You may remember "basic economy" fares — those ultra-low-price tickets from major U.S. carriers that were probably (though only probably) super-cheap but didn't, say, let you use the overhead compartment, change your travel dates, or accrue points. Each of the three big American airlines — American, United, and Delta — debuted some version of the fares. Now, a week after American announced plans to possibly expand these seats to its international routes, the brand that went after basic-economy most aggressively, United, is pulling back. Soon, it'll only offer basic economy on a subset of its domestic fares.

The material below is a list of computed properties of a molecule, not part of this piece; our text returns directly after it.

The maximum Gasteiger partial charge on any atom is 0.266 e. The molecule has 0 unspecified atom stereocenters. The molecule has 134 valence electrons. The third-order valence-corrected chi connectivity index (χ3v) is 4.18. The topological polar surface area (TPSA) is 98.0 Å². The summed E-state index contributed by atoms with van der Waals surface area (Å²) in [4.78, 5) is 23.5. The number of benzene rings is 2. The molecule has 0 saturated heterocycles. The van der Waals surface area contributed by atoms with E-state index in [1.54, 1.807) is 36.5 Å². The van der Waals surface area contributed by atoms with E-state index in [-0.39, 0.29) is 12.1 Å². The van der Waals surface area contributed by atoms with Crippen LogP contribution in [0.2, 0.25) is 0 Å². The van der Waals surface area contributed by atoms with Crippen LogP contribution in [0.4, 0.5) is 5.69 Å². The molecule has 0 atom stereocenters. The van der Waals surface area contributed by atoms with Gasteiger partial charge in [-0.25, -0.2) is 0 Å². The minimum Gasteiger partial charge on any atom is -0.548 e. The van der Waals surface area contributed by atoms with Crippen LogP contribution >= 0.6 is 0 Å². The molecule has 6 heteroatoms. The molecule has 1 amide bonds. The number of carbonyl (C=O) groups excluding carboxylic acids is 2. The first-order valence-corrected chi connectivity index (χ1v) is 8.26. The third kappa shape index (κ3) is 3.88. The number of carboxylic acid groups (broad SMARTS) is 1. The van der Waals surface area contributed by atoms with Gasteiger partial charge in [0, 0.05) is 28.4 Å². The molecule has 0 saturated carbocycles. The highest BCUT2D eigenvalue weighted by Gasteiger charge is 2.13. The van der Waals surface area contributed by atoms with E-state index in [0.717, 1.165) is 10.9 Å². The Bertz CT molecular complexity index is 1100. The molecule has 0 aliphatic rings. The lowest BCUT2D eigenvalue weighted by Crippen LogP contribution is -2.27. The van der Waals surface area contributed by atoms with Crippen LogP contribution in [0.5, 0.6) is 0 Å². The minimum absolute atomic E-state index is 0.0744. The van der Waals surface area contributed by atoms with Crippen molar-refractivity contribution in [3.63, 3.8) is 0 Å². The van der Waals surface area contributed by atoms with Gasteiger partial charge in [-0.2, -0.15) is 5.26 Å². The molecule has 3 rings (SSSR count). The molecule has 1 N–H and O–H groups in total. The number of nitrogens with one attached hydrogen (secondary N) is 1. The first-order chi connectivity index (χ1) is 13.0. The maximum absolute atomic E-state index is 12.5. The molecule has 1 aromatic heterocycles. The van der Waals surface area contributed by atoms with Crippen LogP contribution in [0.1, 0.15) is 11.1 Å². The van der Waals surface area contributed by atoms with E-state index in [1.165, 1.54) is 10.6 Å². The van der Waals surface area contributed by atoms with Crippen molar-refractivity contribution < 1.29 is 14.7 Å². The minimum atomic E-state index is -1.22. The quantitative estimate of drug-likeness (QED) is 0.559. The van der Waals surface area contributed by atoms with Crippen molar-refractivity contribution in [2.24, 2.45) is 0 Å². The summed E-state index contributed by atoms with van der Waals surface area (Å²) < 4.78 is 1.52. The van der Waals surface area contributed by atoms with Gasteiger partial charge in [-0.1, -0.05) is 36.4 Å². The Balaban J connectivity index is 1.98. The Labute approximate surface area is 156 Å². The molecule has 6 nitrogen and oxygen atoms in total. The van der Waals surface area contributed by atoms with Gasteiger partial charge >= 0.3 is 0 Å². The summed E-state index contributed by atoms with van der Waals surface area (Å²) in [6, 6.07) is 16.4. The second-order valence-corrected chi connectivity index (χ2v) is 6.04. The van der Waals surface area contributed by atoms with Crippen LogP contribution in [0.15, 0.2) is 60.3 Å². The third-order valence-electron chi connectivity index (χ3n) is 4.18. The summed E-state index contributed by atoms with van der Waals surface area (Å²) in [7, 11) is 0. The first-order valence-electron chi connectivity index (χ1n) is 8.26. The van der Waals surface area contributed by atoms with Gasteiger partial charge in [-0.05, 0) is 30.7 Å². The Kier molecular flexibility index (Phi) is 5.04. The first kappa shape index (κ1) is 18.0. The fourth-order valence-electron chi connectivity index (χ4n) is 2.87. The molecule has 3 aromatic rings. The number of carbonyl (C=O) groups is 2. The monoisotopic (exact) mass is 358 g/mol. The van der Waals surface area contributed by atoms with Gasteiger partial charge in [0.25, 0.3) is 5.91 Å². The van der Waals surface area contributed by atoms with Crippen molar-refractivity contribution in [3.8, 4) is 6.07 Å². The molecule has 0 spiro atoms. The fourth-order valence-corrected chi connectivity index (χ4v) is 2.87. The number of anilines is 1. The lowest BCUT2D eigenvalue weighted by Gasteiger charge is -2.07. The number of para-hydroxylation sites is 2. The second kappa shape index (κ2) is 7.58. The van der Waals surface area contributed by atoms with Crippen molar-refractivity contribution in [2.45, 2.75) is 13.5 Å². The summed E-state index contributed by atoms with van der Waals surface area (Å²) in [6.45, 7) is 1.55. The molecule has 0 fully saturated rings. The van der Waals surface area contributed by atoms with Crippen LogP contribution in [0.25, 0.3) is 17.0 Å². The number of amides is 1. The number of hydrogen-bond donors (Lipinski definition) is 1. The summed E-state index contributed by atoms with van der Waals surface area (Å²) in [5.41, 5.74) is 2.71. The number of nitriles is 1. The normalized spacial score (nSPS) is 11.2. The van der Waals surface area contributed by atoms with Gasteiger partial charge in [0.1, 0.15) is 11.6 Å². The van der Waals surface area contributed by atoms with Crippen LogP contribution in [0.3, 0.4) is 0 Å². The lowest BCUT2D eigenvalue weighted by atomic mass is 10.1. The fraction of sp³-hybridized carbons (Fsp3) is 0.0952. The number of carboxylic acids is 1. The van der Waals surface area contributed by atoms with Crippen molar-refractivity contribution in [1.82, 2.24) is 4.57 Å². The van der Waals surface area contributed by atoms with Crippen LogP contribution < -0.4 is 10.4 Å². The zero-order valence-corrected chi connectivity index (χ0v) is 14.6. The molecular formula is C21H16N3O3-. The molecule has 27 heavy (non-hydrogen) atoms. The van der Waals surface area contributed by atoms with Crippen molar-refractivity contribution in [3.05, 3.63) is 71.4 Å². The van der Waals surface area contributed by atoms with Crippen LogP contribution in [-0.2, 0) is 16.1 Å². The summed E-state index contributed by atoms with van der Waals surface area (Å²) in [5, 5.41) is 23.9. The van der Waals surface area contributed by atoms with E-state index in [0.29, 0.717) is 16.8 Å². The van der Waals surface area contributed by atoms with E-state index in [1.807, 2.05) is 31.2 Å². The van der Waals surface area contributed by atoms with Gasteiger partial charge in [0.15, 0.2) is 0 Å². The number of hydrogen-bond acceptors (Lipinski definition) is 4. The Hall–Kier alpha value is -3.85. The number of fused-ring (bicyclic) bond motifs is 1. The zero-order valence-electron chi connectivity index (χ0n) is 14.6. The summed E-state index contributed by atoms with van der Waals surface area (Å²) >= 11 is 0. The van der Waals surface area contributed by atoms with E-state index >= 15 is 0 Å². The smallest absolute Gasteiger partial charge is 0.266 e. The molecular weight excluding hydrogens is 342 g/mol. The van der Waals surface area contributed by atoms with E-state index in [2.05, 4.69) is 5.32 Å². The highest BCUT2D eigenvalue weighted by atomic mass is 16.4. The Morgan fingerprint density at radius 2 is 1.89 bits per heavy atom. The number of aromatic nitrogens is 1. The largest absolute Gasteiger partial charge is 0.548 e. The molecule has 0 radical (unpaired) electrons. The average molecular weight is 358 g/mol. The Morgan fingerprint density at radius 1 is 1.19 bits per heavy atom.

Why the change? Of all the airlines, United's basic economy fares developed a reputation as the most restrictive. While on Delta, for example, basic economy passengers could neither earn points nor select seats in advance, United's basic economy passengers couldn't even bring a carry-on bag. Perhaps the ridiculousness of using an overhead compartment was too much for flyers — who, after all, might only be saving $20 on a ticket.
Our opinion: Usually you get what you pay for. The best way to save on flights is, as it has always been, to book early. And instead of flying to earn points, be smart about your credit card choice.